How I See The World
Published on 28 May 2023
It’s becoming increasingly difficult to talk about the world with others. Sometimes it feels like the people we talk to inhabit completely different universes in which they perceive completely different truths through completely different lenses.
I’ve heard multiple explanations and multiple heuristics on how to approach this sorry state of affairs in order to not lose one’s sanity. One was to only say about what things are, and how one does something; refrain from saying how things should be and how one should do something. But that’s just kicking the can down the road: now, more than ever, we can’t agree on what things are.
That’s not particularly surprising, because most people seem to never think about how we actually perceive what things are. They simply assume that others see the world as they do for most of the time, and only do a double take when faced with a disagreement. I do not mean to make it seem like it’s a deficiency on anyone’s part — it’s actually fairly useful and understandable way of operating.
For most of history everyone was surrounded by those who were brought up and educated in the same way. And since most people used to have real things to do in the real world, the freedom not to have to think about how others perceived the world had a large degree of utility. If we can agree on the meanings of the fundamentals, we can be free to explore more complicated ideas and build more complicated structures, leaving the minutiae behind us. It’s easier to build a bridge when you don’t have to ask “what do you mean by…” every couple of minutes.
Many still operate under that assumption of common terms, even though it is evidently no longer true. Why?
The analytic knife
Describing something is a very dangerous activity. Whenever one describes something, what is actually done is slicing up reality into distinct parts with a very sharp intellectual knife. That knife is so sharp and so swift that sometimes it’s hard to even see it moving.
When one describes a part of the world of which one is conscious, one takes that deadly knife and attempts to name the parts which make up a whole. This and that. Here and there. Black and white. Now and then. Slicing the universe into bits. And the bits eventually end up being very small. They run all the way down to the essence of our being.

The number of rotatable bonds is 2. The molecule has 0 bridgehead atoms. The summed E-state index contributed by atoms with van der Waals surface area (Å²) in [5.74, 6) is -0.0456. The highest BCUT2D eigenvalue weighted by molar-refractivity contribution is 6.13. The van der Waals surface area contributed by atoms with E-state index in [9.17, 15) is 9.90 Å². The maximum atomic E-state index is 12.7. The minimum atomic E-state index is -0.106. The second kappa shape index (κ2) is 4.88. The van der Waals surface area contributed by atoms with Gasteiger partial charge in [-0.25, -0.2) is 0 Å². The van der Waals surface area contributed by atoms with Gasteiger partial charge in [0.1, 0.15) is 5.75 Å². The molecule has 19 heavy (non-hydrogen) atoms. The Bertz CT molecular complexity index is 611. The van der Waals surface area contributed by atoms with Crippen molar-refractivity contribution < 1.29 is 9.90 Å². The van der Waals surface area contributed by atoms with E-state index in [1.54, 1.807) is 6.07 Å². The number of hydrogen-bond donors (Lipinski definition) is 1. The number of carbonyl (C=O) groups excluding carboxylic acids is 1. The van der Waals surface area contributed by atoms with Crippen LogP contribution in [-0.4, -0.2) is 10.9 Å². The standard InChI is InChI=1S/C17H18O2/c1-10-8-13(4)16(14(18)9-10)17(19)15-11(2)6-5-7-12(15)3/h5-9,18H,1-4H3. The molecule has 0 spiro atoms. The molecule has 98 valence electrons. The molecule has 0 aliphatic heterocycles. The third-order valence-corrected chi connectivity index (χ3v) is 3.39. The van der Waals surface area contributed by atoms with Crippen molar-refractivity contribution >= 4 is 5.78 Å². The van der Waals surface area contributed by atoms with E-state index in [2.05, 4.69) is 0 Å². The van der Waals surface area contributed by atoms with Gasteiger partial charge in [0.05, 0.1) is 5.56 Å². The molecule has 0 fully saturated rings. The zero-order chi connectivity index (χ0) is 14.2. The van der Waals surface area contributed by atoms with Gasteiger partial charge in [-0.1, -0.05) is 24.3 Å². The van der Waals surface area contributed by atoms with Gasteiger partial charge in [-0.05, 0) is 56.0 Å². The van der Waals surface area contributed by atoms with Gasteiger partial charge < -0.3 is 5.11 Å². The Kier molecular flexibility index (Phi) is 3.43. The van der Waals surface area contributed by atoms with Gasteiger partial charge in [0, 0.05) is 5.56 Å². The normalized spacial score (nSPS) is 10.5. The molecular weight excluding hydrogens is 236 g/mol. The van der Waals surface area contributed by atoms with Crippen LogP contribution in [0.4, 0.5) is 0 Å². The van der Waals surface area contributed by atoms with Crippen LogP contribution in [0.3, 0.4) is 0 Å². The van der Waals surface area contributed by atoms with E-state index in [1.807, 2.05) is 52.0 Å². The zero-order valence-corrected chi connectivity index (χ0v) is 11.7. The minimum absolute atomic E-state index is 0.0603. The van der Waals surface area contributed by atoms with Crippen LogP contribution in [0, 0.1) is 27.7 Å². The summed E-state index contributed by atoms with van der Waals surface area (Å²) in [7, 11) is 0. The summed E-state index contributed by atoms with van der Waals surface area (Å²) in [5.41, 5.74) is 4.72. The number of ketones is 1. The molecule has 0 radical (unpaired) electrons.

Sometimes this is done consciously. For example, I can take a look at my desk: it consists of the top surface on which everything readily needed rests, a few shelves, a cupboard and three drawers. This is a perfectly fine description for me, as a user of the desk.
However, were I to ask a carpenter to build a copy of the same desk, I imagine he would perceive it a little differently. Most of the desk is made of wood, that’s no problem, but there are also drawer slides and hinges which need to be ordered from a metalworker. The handles for the cupboard and the drawers are identical and made of plastic, plus there are bits in the slides which are also plastic, they need to be sourced from somewhere else as well.
And then I can ask my wife what she thinks the desk looks like, and she might tell me that it’s brown - the colour matches the bookshelves, - quite large, sturdy and that it fits the rest of my office well.
Seems like the desk can be named and organised quite differently depending on who looks at it. It can be sliced up in a number of ways, and it can be put together with other things, too, like the shelves and the office. What is obvious, though, is that this process happens all the time. Every nanosecond in someone’s mind somewhere, the knife cuts something. Slicing and assuming that everyone else’s knife slices the same way is asking for trouble.
There’s no particular reason to believe that the knife ever stops working. The ancients believed that it stopped at the atomic level. The name
Democritus gave to the fundamental particle of the universe means “indivisible,” or, more literally, “uncuttable.” We might have entertained the thought of atom’s immunity from the knife until the 1900s, but, with the discovery of the subatomic particles, the analytic knife proved to be sharp enough to cut even through the uncuttable.